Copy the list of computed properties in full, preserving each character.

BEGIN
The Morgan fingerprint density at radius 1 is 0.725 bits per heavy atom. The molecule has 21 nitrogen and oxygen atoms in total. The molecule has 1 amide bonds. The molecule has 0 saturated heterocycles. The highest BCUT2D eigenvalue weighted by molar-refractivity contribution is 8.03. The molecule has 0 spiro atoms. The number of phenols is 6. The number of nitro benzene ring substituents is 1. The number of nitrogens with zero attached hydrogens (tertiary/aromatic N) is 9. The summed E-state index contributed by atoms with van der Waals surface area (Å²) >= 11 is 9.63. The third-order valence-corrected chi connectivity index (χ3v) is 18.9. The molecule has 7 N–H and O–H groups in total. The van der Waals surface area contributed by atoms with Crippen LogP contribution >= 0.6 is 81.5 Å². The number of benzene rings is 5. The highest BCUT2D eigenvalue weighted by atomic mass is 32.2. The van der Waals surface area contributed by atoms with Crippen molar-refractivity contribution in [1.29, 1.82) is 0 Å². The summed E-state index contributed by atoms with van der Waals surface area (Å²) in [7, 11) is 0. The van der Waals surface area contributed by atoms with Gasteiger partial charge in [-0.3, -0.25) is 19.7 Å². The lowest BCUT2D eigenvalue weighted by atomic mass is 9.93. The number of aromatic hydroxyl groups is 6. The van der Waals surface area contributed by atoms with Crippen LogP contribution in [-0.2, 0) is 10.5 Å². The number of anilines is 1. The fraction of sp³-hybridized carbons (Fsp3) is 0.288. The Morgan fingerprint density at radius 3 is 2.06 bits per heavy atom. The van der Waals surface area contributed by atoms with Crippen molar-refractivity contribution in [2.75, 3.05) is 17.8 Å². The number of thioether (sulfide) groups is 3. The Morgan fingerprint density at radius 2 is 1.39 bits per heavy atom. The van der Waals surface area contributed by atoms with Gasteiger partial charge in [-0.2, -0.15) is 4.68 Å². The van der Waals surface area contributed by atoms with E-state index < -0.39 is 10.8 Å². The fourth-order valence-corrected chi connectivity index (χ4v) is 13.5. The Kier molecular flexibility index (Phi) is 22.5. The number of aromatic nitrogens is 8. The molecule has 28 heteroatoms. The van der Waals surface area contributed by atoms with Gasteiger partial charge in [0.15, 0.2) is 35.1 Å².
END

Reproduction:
The Morgan fingerprint density at radius 1 is 0.725 bits per heavy atom. The molecule has 21 nitrogen and oxygen atoms in total. The molecule has 1 amide bonds. The molecule has 0 saturated heterocycles. The highest BCUT2D eigenvalue weighted by molar-refractivity contribution is 8.03. The molecule has 0 spiro atoms. The number of phenols is 6. The number of nitro benzene ring substituents is 1. The number of nitrogens with zero attached hydrogens (tertiary/aromatic N) is 9. The summed E-state index contributed by atoms with van der Waals surface area (Å²) >= 11 is 9.63. The third-order valence-corrected chi connectivity index (χ3v) is 18.9. The molecule has 7 N–H and O–H groups in total. The van der Waals surface area contributed by atoms with Crippen LogP contribution >= 0.6 is 81.5 Å². The number of benzene rings is 5. The highest BCUT2D eigenvalue weighted by atomic mass is 32.2. The van der Waals surface area contributed by atoms with Crippen molar-refractivity contribution in [1.29, 1.82) is 0 Å². The summed E-state index contributed by atoms with van der Waals surface area (Å²) in [7, 11) is 0. The van der Waals surface area contributed by atoms with Gasteiger partial charge in [-0.3, -0.25) is 19.7 Å². The lowest BCUT2D eigenvalue weighted by atomic mass is 9.93. The number of aromatic hydroxyl groups is 6. The van der Waals surface area contributed by atoms with Crippen LogP contribution in [-0.2, 0) is 10.5 Å². The number of anilines is 1. The fraction of sp³-hybridized carbons (Fsp3) is 0.288. The Morgan fingerprint density at radius 3 is 2.06 bits per heavy atom. The van der Waals surface area contributed by atoms with Crippen molar-refractivity contribution in [2.75, 3.05) is 17.8 Å². The number of thioether (sulfide) groups is 3. The Morgan fingerprint density at radius 2 is 1.39 bits per heavy atom. The van der Waals surface area contributed by atoms with Gasteiger partial charge in [-0.2, -0.15) is 4.68 Å². The van der Waals surface area contributed by atoms with E-state index < -0.39 is 10.8 Å². The fourth-order valence-corrected chi connectivity index (χ4v) is 13.5. The Kier molecular flexibility index (Phi) is 22.5. The number of aromatic nitrogens is 8. The molecule has 28 heteroatoms. The van der Waals surface area contributed by atoms with Gasteiger partial charge in [0.15, 0.2) is 35.1 Å².